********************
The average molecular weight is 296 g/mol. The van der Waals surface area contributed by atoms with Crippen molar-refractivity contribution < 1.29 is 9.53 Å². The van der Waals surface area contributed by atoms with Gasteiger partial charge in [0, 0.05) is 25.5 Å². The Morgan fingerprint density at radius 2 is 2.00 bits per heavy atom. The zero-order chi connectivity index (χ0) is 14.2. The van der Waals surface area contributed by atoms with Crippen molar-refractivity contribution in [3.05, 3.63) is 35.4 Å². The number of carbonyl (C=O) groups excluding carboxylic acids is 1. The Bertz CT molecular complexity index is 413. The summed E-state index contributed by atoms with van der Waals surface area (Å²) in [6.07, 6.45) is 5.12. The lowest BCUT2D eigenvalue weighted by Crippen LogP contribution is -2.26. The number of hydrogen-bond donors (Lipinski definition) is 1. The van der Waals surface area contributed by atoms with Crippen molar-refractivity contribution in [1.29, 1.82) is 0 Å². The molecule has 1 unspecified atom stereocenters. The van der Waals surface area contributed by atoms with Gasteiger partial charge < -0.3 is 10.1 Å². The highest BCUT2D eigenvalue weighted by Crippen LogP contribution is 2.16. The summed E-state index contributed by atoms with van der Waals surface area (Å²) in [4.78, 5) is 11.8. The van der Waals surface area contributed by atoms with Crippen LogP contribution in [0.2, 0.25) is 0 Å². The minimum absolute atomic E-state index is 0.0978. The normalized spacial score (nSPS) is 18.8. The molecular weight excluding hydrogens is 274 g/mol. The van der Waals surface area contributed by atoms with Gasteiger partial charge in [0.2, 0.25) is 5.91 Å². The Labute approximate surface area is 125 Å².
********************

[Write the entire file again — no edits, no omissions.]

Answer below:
The average molecular weight is 296 g/mol. The van der Waals surface area contributed by atoms with Crippen molar-refractivity contribution < 1.29 is 9.53 Å². The van der Waals surface area contributed by atoms with Gasteiger partial charge in [0, 0.05) is 25.5 Å². The Morgan fingerprint density at radius 2 is 2.00 bits per heavy atom. The zero-order chi connectivity index (χ0) is 14.2. The van der Waals surface area contributed by atoms with Crippen molar-refractivity contribution in [3.05, 3.63) is 35.4 Å². The number of carbonyl (C=O) groups excluding carboxylic acids is 1. The Bertz CT molecular complexity index is 413. The summed E-state index contributed by atoms with van der Waals surface area (Å²) in [6.07, 6.45) is 5.12. The lowest BCUT2D eigenvalue weighted by Crippen LogP contribution is -2.26. The number of hydrogen-bond donors (Lipinski definition) is 1. The van der Waals surface area contributed by atoms with Crippen molar-refractivity contribution in [1.29, 1.82) is 0 Å². The molecule has 1 unspecified atom stereocenters. The van der Waals surface area contributed by atoms with Gasteiger partial charge < -0.3 is 10.1 Å². The highest BCUT2D eigenvalue weighted by Crippen LogP contribution is 2.16. The summed E-state index contributed by atoms with van der Waals surface area (Å²) in [4.78, 5) is 11.8. The van der Waals surface area contributed by atoms with Crippen LogP contribution in [0.2, 0.25) is 0 Å². The minimum absolute atomic E-state index is 0.0978. The normalized spacial score (nSPS) is 18.8. The molecular weight excluding hydrogens is 274 g/mol. The van der Waals surface area contributed by atoms with Gasteiger partial charge in [0.2, 0.25) is 5.91 Å². The Labute approximate surface area is 125 Å².